The 'Right' Way to Do Self-Talk (that you're probably doing wrong)
by Robin Sacks
The phrase "positive self-talk" drives me up a wall!
Understand that I say that, not only as a ridiculously positive person myself, but also as a coach who often trains others on the phenomenal power of self-talk.
The term "positive self-talk" irks me for two reasons; one, like so many intricate things, it simplifies self-talk to either 'positive' or 'negative'...and it's so much more than that. The second reason is that the term itself is simply wrong. It would be more accurate to call it "honest self-talk."
Now, all of the pessimists reading this probably just disagreed and are currently spouting off in their own heads about being "realists" and how positivity is not 'honest,' but rather 'Pollyanna-ish.'
Guest what? They're helping to make my point for me.
I am not suggesting that 'positive' or 'negative' self-talk is better or worse than the other. That would be ridiculous. What I am suggesting is that your self-talk needs to be what it needs to be to best serve you in that moment.
How do I do that, you might ask? Here's the easiest way to start - begin to talk to yourself like you would talk to a friend.
When we 'talk' to ourselves, we are typically critical. It's easy to become over-critical, and simply become a bully in your own head. However, we would never talk to a friend the same way we talk to ourselves!
Think about it. Let's say there's a difficult conversation you need to have, and the phone call might become a little stressful. You might tell yourself that the person you're calling is going to be mad or walk all over you, and that you're not going to get anything accomplished. You remind yourself that it's always what happens and it probably won't be different this time.
In other words, you remind yourself that there is nothing you can do about it and so you might as well not even try because it's so much easier to just take it.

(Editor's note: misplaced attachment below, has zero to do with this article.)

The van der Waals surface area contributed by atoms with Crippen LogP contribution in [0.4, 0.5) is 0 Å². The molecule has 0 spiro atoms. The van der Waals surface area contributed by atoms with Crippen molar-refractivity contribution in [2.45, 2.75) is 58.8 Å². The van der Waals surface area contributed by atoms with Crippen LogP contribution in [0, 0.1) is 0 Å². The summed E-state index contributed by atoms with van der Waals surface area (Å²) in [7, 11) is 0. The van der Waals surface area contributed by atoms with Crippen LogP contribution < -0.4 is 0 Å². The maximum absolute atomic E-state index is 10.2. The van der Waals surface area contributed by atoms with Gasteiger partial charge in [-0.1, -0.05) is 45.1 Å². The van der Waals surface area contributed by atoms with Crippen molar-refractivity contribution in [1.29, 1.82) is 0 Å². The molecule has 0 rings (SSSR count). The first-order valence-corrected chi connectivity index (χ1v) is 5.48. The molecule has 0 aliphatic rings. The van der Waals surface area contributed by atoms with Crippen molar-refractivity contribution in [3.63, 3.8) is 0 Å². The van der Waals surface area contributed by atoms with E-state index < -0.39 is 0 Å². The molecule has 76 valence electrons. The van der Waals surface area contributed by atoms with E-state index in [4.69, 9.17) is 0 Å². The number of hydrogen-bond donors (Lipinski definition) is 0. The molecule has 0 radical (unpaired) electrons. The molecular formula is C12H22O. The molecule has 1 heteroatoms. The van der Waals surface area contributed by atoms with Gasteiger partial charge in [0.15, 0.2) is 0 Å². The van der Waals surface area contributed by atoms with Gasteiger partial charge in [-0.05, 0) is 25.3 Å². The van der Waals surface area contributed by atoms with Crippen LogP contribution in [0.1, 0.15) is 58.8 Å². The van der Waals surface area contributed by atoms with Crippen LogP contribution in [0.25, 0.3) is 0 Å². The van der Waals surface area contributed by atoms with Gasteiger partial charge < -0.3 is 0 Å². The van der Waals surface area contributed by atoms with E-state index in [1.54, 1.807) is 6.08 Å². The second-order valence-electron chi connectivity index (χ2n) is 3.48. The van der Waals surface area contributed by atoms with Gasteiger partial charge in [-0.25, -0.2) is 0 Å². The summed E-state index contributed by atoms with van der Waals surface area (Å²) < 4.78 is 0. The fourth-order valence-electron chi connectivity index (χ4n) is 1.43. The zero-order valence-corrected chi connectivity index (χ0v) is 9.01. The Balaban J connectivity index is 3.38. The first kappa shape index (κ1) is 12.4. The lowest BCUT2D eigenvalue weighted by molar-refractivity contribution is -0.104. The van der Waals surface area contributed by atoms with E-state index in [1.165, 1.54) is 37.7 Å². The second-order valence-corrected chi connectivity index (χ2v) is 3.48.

Now, let's imagine that a friend of yours has that phone call to make, and you hear them saying to themselves the things you said to yourself above. You would not listen to them say those things and simply agree with them, would you? Probably not. You would stop them in their tracks! You would tell them that they need to 'buck up' and take more control. You would remind them that they have a valid point and, if someone tries to walk all over them, they need to stand up and get tough, believe in themselves, and make their point with confidence.
Imagine if you talked to yourself that way more often.
That voice in your head is YOU. That means that YOU can change it. YOU can rewrite the script. YOU can tell that voice that it needs to shut up and go sit in the corner sometimes.
I encourage you to drop the idea of "positive" or "negative" self-talk and instead, think about it as simply a coach in your head who has your back! A coach who is always there with you, who always has YOU in their best interest, and who will say things that motivate you and build you up so that you can take action and do what you need to do.
When you do this, you get in the habit of making your self-talk serve you, and that is a habit that can take you anywhere you want to go.